Canon's How-To Series- PRISMAsync Technologies: Moire Reduction With Canon's PRISMAsync Print Server

Canon's How-To Series- PRISMAsync Technologies: Moire Reduction With Canon's PRISMAsync Print Server
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    (light acoustic guitar music)
    - [Narrator] In this video you'll learn how to identify
    moire patterns where they exist
    and the technique to reduce or remove the unwanted artifacts
    using PRISMAsync Moire Reduction Technology.
    You'll need an imagePRESS with PRISMAsync,
    PRIMSAsync Remote Manager,
    and a viewing area for comparing printed color sheets.
    Let's begin with a presentation of the sample file
    called Suit Jacket.pdf.
    This contains a moire pattern that we'll be using
    to examine the tools and functionality in PRISMAsync.
    If you'd like an excellent definition of moire patterns,
    please visit Wikipedia.com.
    Moire patterns appear in various situations.
    In printing, the printed pattern of dots can interfere
    with the patterns shown in a photograph of certain images,
    such as herringbone fabrics.
    A picture of a herringbone-pattern suit jacket
    can also interact poorly with a monitor's display pixels.
    Moire, then, can be thought of as an unattractive
    interference between two regularly-occurring patterns.
    Now let's look at the graphical
    user interface of PRISMAsync.
    Operators can interact with print jobs in PRISMAsync
    while standing at the press-control panel
    or from any network location
    using PRIMSAsync Remote Manager.
    Select the Suit Jacket.pdf job in the waiting jobs queue
    to call up the job properties menu.
    The properties menu includes a feature called adjust image,
    which opens the precise pixel-viewing window.
    The Pixel Precise Viewer allows you to zoom in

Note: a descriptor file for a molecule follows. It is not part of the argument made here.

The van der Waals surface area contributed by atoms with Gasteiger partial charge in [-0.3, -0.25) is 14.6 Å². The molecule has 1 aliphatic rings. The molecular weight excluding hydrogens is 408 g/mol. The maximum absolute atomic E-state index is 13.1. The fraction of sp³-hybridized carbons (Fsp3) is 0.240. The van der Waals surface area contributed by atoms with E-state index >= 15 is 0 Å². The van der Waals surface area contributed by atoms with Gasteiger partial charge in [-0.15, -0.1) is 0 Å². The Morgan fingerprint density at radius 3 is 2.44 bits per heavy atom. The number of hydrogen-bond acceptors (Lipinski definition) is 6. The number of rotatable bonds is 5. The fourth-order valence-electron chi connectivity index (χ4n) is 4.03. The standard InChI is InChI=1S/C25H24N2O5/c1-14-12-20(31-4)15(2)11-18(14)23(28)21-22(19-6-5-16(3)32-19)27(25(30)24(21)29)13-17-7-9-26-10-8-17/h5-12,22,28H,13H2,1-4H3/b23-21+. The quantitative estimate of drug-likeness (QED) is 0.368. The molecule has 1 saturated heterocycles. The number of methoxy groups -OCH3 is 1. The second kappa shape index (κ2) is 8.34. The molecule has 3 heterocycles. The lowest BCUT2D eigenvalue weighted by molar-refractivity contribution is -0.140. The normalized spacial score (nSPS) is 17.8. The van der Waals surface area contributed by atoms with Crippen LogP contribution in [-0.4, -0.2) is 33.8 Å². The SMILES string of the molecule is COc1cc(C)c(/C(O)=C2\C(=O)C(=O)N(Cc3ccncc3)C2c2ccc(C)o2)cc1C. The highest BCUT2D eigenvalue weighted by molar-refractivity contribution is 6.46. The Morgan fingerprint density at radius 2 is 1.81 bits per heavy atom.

at various magnification levels
    so you can preview onscreen the expected outcome
    of the printed file on paper.
    As you zoom in to the Suit Jacket file
    you can see indications that a moire pattern
    may be evident in the captured image.
    Although similar, the pattern of screen pixels used
    by the display is different enough from the screen-angled
    half-tone dots of the printer.
    That final judgment of unwanted moire artifacts is best made
    on paper using the proof-print feature of PRISMAsync.
    Having convinced yourself that moire is an issue
    in the printed piece, let's return
    to the print-job properties menu to take corrective action
    using PRISMAsync's moire-reduction tooling.
    The precise name for the Moire Reduction Technology
    in PRISMAsync is image smoothing,
    and its settings can be found in the print-quality menu
    of the jobs properties.
    The three image-smoothing selections that perform
    moire reduction are called for all images
    and come in three strengths: level one, level two,
    and level three, with level three being the strongest.
    In a more recent version of PRISMAsync system software,
    the moire-reduction functionality has been separated
    from the image-smoothing setting,
    and is simply called moire reduction for images,
    with the three strength levels
    entitled normal, strong, and stronger.
    Duplicating the Suit Jacket PDF file three times allows us,
    through the use of the Pixel Precise Viewing Window,
    to generate onscreen comparisons of the original image
    at the three different PRIMSAsync moire reduction levels.
    You can easily create the same comparison in print
    with the systematic employment
    of the three different moire-reduction settings
    in combination with the proof feature previously shown.
    Using the PRISMAsync Moire Reduction Technology,
    moire artifacts can all but vanish
    while still preserving the original image content.
    For more information about Canon's full line
    of production solutions, please go to www.usa.canon.com
    or contact your local Canon authorized dealer.
    (soft piano riff)
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